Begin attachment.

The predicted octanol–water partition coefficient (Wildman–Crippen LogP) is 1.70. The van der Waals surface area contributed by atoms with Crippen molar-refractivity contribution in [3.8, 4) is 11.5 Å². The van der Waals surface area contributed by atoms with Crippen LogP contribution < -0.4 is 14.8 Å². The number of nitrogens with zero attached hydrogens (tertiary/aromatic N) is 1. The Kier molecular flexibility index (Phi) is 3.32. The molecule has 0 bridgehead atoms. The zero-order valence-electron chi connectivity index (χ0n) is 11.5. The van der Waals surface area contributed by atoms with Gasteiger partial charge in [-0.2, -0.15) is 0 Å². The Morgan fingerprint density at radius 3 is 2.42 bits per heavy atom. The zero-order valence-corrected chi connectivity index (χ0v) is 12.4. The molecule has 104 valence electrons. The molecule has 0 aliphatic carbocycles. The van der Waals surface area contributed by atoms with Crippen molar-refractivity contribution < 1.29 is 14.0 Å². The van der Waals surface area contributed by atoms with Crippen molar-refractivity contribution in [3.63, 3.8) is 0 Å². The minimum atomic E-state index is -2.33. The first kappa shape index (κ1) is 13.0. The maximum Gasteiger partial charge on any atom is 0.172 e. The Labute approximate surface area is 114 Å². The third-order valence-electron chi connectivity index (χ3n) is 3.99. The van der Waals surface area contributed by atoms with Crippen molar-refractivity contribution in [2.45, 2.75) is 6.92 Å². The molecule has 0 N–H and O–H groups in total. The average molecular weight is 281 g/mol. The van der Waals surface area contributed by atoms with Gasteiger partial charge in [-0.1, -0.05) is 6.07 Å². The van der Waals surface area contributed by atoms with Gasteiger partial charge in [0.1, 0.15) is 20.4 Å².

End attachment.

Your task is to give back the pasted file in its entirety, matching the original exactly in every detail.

The predicted octanol–water partition coefficient (Wildman–Crippen LogP) is 1.70. The van der Waals surface area contributed by atoms with Crippen molar-refractivity contribution in [3.8, 4) is 11.5 Å². The van der Waals surface area contributed by atoms with Crippen LogP contribution < -0.4 is 14.8 Å². The number of nitrogens with zero attached hydrogens (tertiary/aromatic N) is 1. The Kier molecular flexibility index (Phi) is 3.32. The molecule has 0 bridgehead atoms. The zero-order valence-electron chi connectivity index (χ0n) is 11.5. The van der Waals surface area contributed by atoms with Gasteiger partial charge in [-0.2, -0.15) is 0 Å². The Morgan fingerprint density at radius 3 is 2.42 bits per heavy atom. The zero-order valence-corrected chi connectivity index (χ0v) is 12.4. The molecule has 104 valence electrons. The molecule has 0 aliphatic carbocycles. The van der Waals surface area contributed by atoms with Crippen molar-refractivity contribution < 1.29 is 14.0 Å². The van der Waals surface area contributed by atoms with Crippen molar-refractivity contribution in [3.63, 3.8) is 0 Å². The minimum atomic E-state index is -2.33. The first kappa shape index (κ1) is 13.0. The maximum Gasteiger partial charge on any atom is 0.172 e. The Labute approximate surface area is 114 Å². The third-order valence-electron chi connectivity index (χ3n) is 3.99. The van der Waals surface area contributed by atoms with Crippen molar-refractivity contribution in [2.45, 2.75) is 6.92 Å². The molecule has 0 N–H and O–H groups in total. The average molecular weight is 281 g/mol. The van der Waals surface area contributed by atoms with Gasteiger partial charge in [-0.1, -0.05) is 6.07 Å². The van der Waals surface area contributed by atoms with Gasteiger partial charge in [0.1, 0.15) is 20.4 Å².